KNOXVILLE -- Let's pretend you're Ohio football coach Frank Solich. You've got fourth-and-goal at the Tennessee 1-yard line midway through Saturday night's third period. You trail the Volunteers 24-17 at that moment, a stunning score given that UT entered this contest a 23-point favorite.
So you go for it, right? You're already playing with house money. Regardless of what happens the rest of the way, you've secured your moral victory, your highlight tape for future recruits, your ongoing statement that the Mid-American Conference remains a pretty fair mid-major league.
But the former Nebraska coach was having none of that. He was coaching as if he thought the Bobcats could still creep closer, still hang around, still go for broke when the clock dictated it rather than the score.
Solich had the Bobcats kick a field goal to pull within 24-20.
His message was clear: We think we'll get other chances to win.
Of course, it also turns out he was wrong, given the Vols' 34-23 win.
But the lesson may not have been that Solich lost because he failed to gamble. The lesson may continue to be that Big Orange opponents have no fear that they're ever out of a game with Jonathan Crompton at quarterback for the Vols.
You can call this bashing if you like. After all, Tennessee earned its longest lead of the night when Crompton perfectly feathered a screen pass to freshman Bryce Brown, who carried it to the checkerboards from 26 yards out. It may have been the most perfectly executed play of the quarterback's largely imperfect career.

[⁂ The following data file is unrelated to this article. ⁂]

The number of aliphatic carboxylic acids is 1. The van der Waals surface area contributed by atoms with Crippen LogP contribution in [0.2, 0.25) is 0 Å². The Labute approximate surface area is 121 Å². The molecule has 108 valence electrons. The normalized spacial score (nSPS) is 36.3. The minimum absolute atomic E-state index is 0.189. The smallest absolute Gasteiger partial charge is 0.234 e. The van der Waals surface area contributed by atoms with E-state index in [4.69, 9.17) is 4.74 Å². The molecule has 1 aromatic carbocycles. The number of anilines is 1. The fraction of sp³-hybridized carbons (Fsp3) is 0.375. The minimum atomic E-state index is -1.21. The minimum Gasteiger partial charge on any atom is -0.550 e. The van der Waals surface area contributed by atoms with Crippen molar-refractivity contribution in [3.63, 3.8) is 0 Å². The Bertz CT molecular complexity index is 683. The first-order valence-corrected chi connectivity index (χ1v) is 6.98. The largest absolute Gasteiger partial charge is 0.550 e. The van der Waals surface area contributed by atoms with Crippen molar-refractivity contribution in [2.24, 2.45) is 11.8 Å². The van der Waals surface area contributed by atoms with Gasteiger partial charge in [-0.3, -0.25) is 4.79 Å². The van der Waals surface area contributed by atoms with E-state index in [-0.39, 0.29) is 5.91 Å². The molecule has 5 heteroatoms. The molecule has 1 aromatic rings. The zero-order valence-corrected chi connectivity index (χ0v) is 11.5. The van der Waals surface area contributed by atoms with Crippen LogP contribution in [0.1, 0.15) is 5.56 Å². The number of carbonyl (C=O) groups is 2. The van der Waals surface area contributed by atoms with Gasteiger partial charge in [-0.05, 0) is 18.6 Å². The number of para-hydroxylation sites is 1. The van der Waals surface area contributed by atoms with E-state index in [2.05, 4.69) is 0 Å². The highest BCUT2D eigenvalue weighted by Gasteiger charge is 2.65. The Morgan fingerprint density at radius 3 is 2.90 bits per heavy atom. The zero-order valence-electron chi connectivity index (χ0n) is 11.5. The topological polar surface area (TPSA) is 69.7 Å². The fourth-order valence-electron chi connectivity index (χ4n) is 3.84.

But the fact remains that Solich saw no need to take a risk because he believed Crompton would keep his Bobcats in the game.
And he was almost right. On the third play of the fourth quarter, Crompton fumbled after being chased from the pocket. Ohio's Noah Keller recovered the ball and appeared to score a touchdown that would have pulled the Bobcats back to within four points and severely shaken the UT QB's fragile confidence.
But replays showed Keller had stepped out of bounds in the process of recovering the fumble. UT retained the ball. The Bobcats never drew closer than eight points the rest of the game.
Yet it was what Keller said afterward that should frighten Volniacs the rest of the way.
"We wanted to stop their two-man running game and get some pressure on them to try to force Crompton into making some bad throws," he said. "We had some chances to get some more picks than we had, but we never capitalized on them."
When a fifth-year SEC quarterback doesn't strike fear in a MAC defense, what does that say about the seven remaining SEC defenses the Vols must face, beginning this week with Auburn?
Yes, the Vols ran it well against the Bobcats. They should have. Ohio was giving up more than 200 yards on the ground against a schedule that had included Connecticut, North Texas and Cal Poly -- hardly SEC level competition.
And before the Vols Nation brings up the 10-point loss at Florida, if Gators quarterback Tim Tebow hadn't fumbled near the goal line in the fourth quarter, UF would have led 30-6 and UT coach Lane Kiffin wouldn't have been tossing taunts toward Urban Meyer about his flu-ravaged team this week.
Maybe this week will be different. Maybe Mr. InCrompetent will become Mr. Unstoppable against Auburn. Maybe the rest of the season will be as pretty as Crompton to Brown.
But the guess here is that Auburn, Georgia, Alabama, South Carolina and the rest of the SEC will keep trying to force Crompton into making bad throws. And unlike Ohio, they'll capitalize on their chances.